A clever function of BluStealer is to replace crypto addresses in the clipboard with the address of the criminal's wallet. Those who initiate a payment with Bitcoin or another cryptocurrency usually use the copy function of the operating system to do so. This is due to the length and complexity of these addresses. Most such crypto addresses consist of 26 to 35 alphanumeric characters. From this typical length and composition, the crypto-stealer recognises that it is a crypto-address. Unless the user is then extremely vigilant and notices that the address has changed during copying, he initiates and confirms a crypto payment to the criminals. Such payments cannot be reversed with cryptocurrencies.

What is the scope of the DHL malspam campaign and who is affected?

Since the crypto-stealer has the ability to send itself, the spread of the malware is increasing rapidly. Thus, the cybercriminals are constantly gaining new telephone numbers and contact addresses. Particularly affected by the DHL Malspam campaign are the USA, Argentina and Turkey, as well as Italy, Greece, the UK and Spain in Europe. However, numerous consumers in Germany and France have also come forward and report receiving fake DHL notifications.

The crypto-stealer is causing considerable damage. By the beginning of November, 4.0496 Bitcoins had been received on one of the Bitcoin addresses that can be clearly attributed to the organisers behind the DHL malspam campaign. At a rate of around 53,000 euros per Bitcoin, the criminals have thus captured at least 214,000 euros. The number of unreported cases is probably even higher, because the crypto-stealer also sends the cryptocurrencies to other wallets.

What measures offer protection against crypto-stealers?

There are various methods to protect against such attacks as in the current DHL malspam campaign. In this particular case, where cryptocurrencies and the digital wallets are the target, a hardware wallet helps to prevent the theft. Here, the cybercriminals do not have the opportunity to take control of the device and the cryptocurrencies stored on it. At the same time, the system used to open the email or SMS is still infected, which enables other fraud activities.

The most important protective measure is therefore to exercise maximum distrust and caution with all incoming messages. Every message should first be treated as untrustworthy. Links in messages are fundamentally dangerous, especially if it cannot be determined with absolute certainty which page they lead to. Clicking on such links to test them is highly dangerous and in many cases already leads to the infection of one's own system. Therefore, links in dubious messages as well as file attachments should always be ignored.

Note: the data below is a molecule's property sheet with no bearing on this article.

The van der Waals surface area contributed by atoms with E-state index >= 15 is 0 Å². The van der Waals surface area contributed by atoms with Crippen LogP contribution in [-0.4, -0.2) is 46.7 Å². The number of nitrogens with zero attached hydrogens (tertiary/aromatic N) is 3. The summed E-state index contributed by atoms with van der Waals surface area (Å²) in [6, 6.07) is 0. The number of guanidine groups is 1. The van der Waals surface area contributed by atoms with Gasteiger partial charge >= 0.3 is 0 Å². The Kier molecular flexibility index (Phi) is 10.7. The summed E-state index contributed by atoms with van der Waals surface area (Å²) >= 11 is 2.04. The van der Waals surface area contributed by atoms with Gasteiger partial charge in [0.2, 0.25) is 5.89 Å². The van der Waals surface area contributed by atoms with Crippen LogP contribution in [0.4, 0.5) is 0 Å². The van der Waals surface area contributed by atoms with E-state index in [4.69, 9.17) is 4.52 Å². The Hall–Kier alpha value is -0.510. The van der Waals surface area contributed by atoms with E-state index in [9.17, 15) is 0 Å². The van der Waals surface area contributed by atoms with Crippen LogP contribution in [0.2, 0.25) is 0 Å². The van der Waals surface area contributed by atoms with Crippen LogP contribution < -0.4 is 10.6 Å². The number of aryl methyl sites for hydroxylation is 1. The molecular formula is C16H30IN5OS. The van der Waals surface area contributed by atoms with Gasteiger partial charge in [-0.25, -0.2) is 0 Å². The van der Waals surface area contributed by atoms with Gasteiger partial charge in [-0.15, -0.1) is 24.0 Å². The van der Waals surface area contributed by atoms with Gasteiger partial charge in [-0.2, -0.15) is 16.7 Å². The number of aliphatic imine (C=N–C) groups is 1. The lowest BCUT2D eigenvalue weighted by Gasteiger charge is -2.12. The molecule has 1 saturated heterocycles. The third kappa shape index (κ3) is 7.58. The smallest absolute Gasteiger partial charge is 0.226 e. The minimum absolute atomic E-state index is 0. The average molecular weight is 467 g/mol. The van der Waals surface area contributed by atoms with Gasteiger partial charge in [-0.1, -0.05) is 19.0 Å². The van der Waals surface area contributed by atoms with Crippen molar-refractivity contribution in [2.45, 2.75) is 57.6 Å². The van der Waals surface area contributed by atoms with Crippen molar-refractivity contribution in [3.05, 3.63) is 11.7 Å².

If you want to check the status of a shipment, you can do so directly via the DHL website. This can also be found without a link in a message. Shipment tracking is possible, for example, via If a specific shipment number is missing from the text message or email, the message is certainly not from DHL. The logistics company always adds the corresponding consignment number to the parcel notifications. This is what makes tracking possible in the first place. It is also important to keep your operating system up to date. Security updates for the operating system and the browser must be installed immediately. This also applies to the smartphone, which is also vulnerable to fake DHL notifications and malware. The use of a virus protection programme is also mandatory. If you don't want to spend money on such software, you can find good free alternatives from many providers.


In essence, the cybercriminals' approach to the current DHL malspam campaign is old hat. For some time now, attackers have been using fake messages to try to tempt the recipient into interacting with an infected document or a compromised website under time pressure. However, it is becoming apparent that the attackers are becoming increasingly savvy and perfecting their attack techniques.

The times when fake messages were immediately recognisable due to many spelling mistakes and false logos are over. The fake DHL notifications look visually authentic, which makes them all the more dangerous. The malware that the attackers have integrated into the DHL malspam campaign is also dangerous. The crypto-stealer focuses on Bitcoin and other digital currencies. Here, the cybercriminals take advantage of the growing popularity of cryptocurrencies. More and more people are investing in and using Bitcoin without knowing exactly about the peculiarities of cryptocurrencies. At the same time, the value of Bitcoin is almost at an all-time high. This makes the digital currency particularly worthwhile for attackers.

Investigating authorities are usually powerless in cases of fraud with cryptocurrencies, because the system is completely anonymous. Even confirmed transactions cannot be reversed. This is what makes the DHL malspam campaign so dangerous.

How do you protect your company from malspam campaigns? Contact us!